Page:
Generic overview

Sensors exist in a lot of different shapes and types. They are all specially made to measure that specific ‘variable’ which they are designed for. A sensors ‘senses’ or measures a physical quantity (e.a. temperature, light, pressure etc) and converts this to electrical signals (resistance, voltage or current). A sensor interface like Arduino, Teensy or IpsonCompact, convert incoming voltage-change into a stream of digital numbers (midi or OpenSoundControl).

So if a sensor only has change of resistance, this has to be converted to voltage change. Or when a sensor generated a tiny little voltage change ( 100mV-200mV) than we have to amplify.

Actuators are the ‘opposite’ of a sensor. By generating “driving voltage” with a computer (sensor interface) external processes can be driven (e.a. dc motor) with an actuator.

Switches (digital input)

Switches provide a digital input (only 0V or 5V and nothing in between) and can be hooked up to the interface like the configurations shown below. The active low configuration on the left (the switch makes a connection to the ground if it is pushed – the figure on the left), is the preferred method for connecting switches. If you are using a normally open (N.O.) push-button switch, when the switch is pressed, it will send a low level (0V) to the terminal (thus the term “active low”).
On the right side the active-high’ configuration. At the moment the switch is pushed (makes contact), the signal to the input of the interface is pulled up. In other words it changes from 0V to 5V.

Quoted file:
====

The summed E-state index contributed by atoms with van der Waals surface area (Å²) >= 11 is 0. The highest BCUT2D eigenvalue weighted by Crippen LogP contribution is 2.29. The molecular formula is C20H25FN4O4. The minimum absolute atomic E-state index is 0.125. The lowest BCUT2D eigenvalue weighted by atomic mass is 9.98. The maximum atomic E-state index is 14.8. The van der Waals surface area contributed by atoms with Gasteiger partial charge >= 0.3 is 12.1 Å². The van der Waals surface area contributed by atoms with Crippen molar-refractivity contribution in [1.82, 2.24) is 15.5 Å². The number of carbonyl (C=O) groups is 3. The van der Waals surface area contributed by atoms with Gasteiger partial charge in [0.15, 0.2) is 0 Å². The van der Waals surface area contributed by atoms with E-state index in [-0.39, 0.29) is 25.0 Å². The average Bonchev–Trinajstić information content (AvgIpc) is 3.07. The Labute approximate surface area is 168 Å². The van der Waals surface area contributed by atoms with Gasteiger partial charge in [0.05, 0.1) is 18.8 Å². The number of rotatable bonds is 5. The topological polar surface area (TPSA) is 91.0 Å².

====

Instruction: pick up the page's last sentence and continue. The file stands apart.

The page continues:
A potentiometer (or “pot”) can be used to provide an analogue input (= continues changing voltage values) to an input terminal. Using the configuration below, a pot will vary the input voltage to the terminal from 0 – 5V. In other words, the full input range of the terminal. 10k is a typical value for use in this configuration, but anything from 1k to 1M should work fine.
On the right side of the figure below the equivalent circuit of a potentiometer is shown. In fact the potentiometer is the same as a voltage-divider circuit Rx and Ry, where the value of the both resistors depend of the position of the pot.

Resistive sensors

Resistive sensors, such as photo-resistors, force sensing resistors (FSR’s) or flex sensors, can be wired in either configuration shown below. Using the left configuration (active low), the terminal voltage will decrease with decreasing resistance. Using the right configuration, the terminal voltage will decrease with increasing sensor resistance. Use whichever configuration is most convenient for your application.

You will also need to select an appropriate value for the fixed resistor R based on the resistance range of your sensor. In general, it is best to select a value for R that gives the largest voltage range for the sensor. The optimal value is R = sqrt(Rmin * Rmax); that is, the square root of the sensor’s minimum resistance times the sensor’s maximum resistance. Once you compute the optimal value, select a standard resistance value that is closest to it. This will give the maximum voltage range for your sensor and thus the best resolution. Use the input min. and max. adjustments for the terminal to compensate for voltage offsets, as described above in the section Analogue input mode details

Passive Sensor Examples